Chinese ride-hailing company DiDi Global (DIDI) stock has plunged below its IPO price of $14 after China’s crackdown. The country has targeted several tech giants, especially Alibaba (BABA), which has underperformed over the last year. Will DIDI stock recover, or has China created another BABA?
China has been worried about tech giants' growing monopoly, as well as the massive amounts of data these companies process.
Why is DIDI stock falling?
DiDi priced its IPO at $14 and closed marginally higher on its listing day. China has banned new downloads of the DiDi app in the country over data privacy concerns. Given DiDi's foreign listing, the country sees its data processing as a security threat—the data could be compromised.
DiDi may also face challenges related to the Holding Foreign Companies Accountable Act, which warrants greater scrutiny of U.S.-listed foreign companies. The act is supposedly country-neutral but seems to have targeted Chinese companies.
DiDi was cautioned to delay the IPO
In its IPO filings, DiDi discussed regulatory risks in China. Whereas such risks are a boilerplate disclosure in filings, The Wall Street Journal reported that Chinese regulators had suggested the company delay its U.S. listing, meaning the risks were very real. The company went ahead with the IPO, which was the biggest by any Chinese company since Alibaba’s massive 2014 listing.
Alibaba’s regulatory woes
Going against regulators is uncommon in China. Alibaba and DiDi now find themselves in the same boat, with a tepid valuation and their stock sagging despite strong fundamentals.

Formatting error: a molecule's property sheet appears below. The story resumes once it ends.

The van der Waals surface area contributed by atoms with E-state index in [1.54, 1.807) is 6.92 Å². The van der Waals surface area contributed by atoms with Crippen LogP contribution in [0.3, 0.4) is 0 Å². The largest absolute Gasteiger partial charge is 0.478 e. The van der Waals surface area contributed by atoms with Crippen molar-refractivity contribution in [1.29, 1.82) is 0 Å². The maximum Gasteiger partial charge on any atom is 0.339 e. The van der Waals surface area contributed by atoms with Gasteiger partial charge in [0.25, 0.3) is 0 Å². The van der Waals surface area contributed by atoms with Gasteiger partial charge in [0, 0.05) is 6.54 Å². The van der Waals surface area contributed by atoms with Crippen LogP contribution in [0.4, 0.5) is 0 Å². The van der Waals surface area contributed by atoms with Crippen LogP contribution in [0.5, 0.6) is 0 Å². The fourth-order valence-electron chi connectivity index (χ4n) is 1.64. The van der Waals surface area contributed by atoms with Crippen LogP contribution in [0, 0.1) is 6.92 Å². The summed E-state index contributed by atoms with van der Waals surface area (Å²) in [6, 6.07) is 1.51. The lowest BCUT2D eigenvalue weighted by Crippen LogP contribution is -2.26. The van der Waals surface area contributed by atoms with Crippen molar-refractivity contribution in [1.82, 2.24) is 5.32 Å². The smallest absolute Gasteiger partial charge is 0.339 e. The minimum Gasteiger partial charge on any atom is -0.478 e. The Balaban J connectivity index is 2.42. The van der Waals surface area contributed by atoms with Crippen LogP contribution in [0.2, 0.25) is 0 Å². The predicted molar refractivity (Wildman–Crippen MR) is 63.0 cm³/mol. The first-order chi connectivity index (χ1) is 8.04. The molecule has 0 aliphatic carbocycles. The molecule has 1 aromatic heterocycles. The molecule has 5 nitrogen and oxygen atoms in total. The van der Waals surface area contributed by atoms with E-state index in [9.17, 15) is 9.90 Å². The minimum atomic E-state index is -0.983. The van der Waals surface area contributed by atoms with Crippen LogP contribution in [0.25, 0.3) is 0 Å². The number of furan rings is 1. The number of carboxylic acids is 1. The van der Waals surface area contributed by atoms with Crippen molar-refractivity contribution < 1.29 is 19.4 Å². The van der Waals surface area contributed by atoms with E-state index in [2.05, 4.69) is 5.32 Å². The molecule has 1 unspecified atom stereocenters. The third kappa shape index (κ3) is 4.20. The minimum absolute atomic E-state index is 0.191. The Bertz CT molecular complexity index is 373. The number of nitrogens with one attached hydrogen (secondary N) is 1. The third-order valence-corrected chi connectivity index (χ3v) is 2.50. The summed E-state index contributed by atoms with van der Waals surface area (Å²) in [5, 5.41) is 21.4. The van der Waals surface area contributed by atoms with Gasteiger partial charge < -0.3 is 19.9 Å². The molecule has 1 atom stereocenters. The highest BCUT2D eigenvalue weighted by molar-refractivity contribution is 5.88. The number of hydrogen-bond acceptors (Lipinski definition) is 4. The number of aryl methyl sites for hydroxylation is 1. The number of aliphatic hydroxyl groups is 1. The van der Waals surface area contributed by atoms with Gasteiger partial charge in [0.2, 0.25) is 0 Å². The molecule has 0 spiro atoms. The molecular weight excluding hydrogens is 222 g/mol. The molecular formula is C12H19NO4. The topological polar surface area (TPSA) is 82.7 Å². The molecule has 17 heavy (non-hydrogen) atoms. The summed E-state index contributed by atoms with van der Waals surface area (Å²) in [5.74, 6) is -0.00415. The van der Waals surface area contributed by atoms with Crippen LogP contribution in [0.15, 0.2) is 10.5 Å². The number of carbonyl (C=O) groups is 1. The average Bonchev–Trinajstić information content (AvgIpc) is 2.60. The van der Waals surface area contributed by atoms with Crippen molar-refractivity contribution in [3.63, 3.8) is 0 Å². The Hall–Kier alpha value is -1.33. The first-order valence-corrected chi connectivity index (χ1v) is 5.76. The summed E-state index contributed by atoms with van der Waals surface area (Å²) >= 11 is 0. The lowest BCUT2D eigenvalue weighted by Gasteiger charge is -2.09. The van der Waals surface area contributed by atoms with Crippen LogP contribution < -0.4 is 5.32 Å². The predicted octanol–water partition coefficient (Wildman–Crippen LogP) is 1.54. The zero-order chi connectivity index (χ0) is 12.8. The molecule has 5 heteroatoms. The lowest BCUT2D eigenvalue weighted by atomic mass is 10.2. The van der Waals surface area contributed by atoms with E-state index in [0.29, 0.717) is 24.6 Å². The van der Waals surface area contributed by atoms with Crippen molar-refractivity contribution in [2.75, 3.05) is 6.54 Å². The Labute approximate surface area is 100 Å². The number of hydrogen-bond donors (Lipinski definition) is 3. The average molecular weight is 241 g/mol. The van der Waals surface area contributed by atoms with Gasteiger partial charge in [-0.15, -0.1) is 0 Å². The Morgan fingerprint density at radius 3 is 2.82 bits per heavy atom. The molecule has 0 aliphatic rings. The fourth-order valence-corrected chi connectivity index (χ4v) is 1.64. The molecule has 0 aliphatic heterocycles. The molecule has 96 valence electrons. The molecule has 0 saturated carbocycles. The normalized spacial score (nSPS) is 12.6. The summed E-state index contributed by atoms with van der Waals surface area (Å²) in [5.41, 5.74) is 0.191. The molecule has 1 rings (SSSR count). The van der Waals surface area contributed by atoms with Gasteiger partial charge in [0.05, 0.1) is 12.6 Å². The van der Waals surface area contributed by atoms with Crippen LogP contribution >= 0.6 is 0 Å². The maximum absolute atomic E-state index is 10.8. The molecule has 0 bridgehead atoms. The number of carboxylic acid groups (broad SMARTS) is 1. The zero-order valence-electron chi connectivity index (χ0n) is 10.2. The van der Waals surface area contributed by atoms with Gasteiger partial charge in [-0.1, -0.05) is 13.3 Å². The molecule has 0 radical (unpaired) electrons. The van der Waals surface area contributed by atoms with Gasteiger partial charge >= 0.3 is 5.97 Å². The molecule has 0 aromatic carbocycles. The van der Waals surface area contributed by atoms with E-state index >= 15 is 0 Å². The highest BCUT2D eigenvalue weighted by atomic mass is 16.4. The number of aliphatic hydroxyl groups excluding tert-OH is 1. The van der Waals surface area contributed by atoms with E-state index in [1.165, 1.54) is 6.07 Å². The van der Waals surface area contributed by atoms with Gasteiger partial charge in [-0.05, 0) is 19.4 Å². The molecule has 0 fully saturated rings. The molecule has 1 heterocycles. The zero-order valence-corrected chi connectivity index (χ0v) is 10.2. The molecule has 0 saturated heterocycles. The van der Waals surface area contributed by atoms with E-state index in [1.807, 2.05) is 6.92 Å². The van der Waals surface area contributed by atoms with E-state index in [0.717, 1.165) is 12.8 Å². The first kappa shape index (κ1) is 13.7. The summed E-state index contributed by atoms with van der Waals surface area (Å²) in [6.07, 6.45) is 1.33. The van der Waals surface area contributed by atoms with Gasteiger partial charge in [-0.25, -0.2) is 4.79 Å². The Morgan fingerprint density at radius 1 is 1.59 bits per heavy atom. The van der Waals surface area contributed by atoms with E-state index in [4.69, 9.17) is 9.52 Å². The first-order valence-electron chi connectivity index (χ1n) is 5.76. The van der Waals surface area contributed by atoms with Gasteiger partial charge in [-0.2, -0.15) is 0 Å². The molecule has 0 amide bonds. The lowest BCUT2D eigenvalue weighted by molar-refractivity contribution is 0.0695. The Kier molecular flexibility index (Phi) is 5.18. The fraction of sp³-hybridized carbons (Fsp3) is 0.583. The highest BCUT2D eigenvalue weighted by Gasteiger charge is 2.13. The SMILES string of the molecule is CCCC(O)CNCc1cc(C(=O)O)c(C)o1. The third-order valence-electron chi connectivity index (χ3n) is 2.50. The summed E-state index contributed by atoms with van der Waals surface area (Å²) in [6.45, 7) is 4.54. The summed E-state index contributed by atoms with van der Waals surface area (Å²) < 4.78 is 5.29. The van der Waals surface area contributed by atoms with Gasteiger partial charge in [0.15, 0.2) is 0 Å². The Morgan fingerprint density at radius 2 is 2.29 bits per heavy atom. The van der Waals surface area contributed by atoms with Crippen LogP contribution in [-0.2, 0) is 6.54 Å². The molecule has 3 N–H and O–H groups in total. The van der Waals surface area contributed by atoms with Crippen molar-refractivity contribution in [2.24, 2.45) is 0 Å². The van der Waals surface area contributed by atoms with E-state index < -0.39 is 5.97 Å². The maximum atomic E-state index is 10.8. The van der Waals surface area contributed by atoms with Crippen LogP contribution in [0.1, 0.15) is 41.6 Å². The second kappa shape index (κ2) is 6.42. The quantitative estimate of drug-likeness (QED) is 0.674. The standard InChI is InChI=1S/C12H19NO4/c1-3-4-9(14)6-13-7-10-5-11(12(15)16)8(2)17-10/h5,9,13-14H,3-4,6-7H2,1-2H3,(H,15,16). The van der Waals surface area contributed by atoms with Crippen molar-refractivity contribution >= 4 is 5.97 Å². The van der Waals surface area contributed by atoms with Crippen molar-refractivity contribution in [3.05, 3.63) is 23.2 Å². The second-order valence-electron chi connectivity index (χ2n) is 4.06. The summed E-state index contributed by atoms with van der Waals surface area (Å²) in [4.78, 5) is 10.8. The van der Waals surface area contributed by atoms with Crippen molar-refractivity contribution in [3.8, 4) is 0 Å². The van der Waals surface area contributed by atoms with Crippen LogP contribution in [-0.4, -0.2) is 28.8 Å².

Alibaba co-founder Jack Ma showed what happens when people speak out against the country's regulators. After his outburst, China blocked Ant Financial's IPO, he wasn’t seen publicly for months, and Alibaba had to pay a $2.8 billion antitrust fine.
In contrast, in the U.S., we saw Tesla CEO Elon Musk get his way by opening the EV maker's Fremont, Calif., plant despite COVID-19 concerns. He also mocks regulators occasionally, with the hardest punches reserved for the SEC—he calls it the “Short Seller Enrichment Commission”
DIDI stock looks undervalued
DIDI had a market capitalization of around $60 billion on Jul. 6, below its pre-IPO $62 million valuation. Many were expecting the company's market cap to reach $100 billion with the listing.
The valuation seems reasonable. DiDi reported revenue of $21.6 billion in 2020, which implies a price-to-sales multiple of around 2.7x. That multiple is less than a third of Uber's. Likewise, Alibaba trades at a massive discount to Amazon.
Will DIDI stock go back up?
DiDi turned profitable in the first quarter of 2021, and its revenue rebounded from its 2020 lows. The stock's fundamentals and valuation suggest it could recover, but that depends on the Chinese government. For now, market sentiment is negative—the stock was down in premarket trading on Jul. 7.
China's crackdown on tech giants has added another layer of risk of investing in Chinese companies. Alibaba and Ant Financial's challenges are solid reminders that China may value its authority more than a flourishing tech industry.